The Volcker Rule Minus Teeth. The latest Senate bill ostensibly adopts the so-called Volcker Rule restrictions prohibiting depository institutions and bank-holding companies from sponsoring or investing in a hedge or private-equity fund (it makes no explicit mention of venture-capital funds). A new Financial Stability Oversight Council would decide how to implement and interpret this regulation. Additionally, the comptroller general is required to conduct a feasibility study regarding a self--regulatory private-equity and venture-capital fund oversight and submit a report to the House Financial Services and Senate Banking committees within a year after enactment. Of course, a year gives lobbyists plenty of time to figure out ways to circumvent any form of regulation.

Loophole No. 3: Under the Senate bill, foreign-based firms that aren't directly or indirectly controlled by a firm organized under U.S. laws are exempted. European banks could thus expand their private-equity and hedge-fund game on our soil, thereby spreading globalized risk.

Loophole No. 4: Though large banks like JPMorgan Chase and Goldman Sachs run hedge funds, the language in Dodd's bill doesn't prohibit a bank from managing the portfolio of a client who chooses to invest in hedge funds. Since banks aren't required to delineate or disclose exactly what's proprietary and what's client-oriented (a major deficiency of the Volcker Rule itself), there's nothing to keep them from calling nearly every hedge-fund activity client--oriented, thereby getting around this rule.

Missing the Problem: Hedge Funds. Despite lobbyist claims to the contrary, the hedge-fund industry played a key role in the run-up to the banking crisis. It was an eager buyer and trader of the equity in toxic collateralized-debt obligations (CDOs) and other complex high-risk securities while heavily leveraging the higher-rated pieces of these securities. In other words, the industry provided the seed money to create these securities and a market for them while excessively borrowing money from the banks creating them. By doing so, the industry inflated the perceived value and demand for these securities, as well as systemic risk and leverage.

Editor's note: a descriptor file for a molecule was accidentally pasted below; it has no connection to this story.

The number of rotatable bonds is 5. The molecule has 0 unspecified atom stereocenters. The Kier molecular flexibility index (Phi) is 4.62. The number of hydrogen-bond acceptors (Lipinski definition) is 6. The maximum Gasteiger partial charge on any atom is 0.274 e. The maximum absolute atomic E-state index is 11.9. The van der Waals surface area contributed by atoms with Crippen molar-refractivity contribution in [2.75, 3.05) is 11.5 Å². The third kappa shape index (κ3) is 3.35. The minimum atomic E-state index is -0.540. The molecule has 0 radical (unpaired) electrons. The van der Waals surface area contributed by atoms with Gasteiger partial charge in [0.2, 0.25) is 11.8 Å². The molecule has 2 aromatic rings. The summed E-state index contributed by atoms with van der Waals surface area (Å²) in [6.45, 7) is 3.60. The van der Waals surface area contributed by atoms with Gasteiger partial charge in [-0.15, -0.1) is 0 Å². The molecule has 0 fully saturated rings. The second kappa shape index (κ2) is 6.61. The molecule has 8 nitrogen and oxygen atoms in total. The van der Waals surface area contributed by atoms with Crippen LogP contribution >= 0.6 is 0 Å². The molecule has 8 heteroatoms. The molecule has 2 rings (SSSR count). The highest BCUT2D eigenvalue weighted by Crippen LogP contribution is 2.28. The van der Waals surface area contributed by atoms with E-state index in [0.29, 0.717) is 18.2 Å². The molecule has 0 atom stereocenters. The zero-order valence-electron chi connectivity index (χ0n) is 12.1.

Indeed, the hedge-fund industry tripled to an estimated $1.8 trillion business between 2002 and 2008, just as the sub-prime loan and complex--securitization market was expanding. Not a coincidence.

Bear Stearns' infamous credit hedge funds were designed to leverage structured credit securities by as much as 35 to 1, enticing "hot money" investors who ultimately ran for the hills when they smelled potential losses, creating chaos in their wake. Current proposals might prohibit banks from outright owning such funds (and only if they aren't "client oriented"), but they don't constrain how the funds operate.

Private-Equity Firms Weren't Innocent Bystanders. Private-equity funds financed both mortgage-lending and real-estate-development companies, both directly and by purchasing equity in commercial CDOs. Now, they are picking up the broken pieces of those endeavors by buying failed banks and lenders on the cheap (as hedge funds go about buying cheap bank stocks in bulk).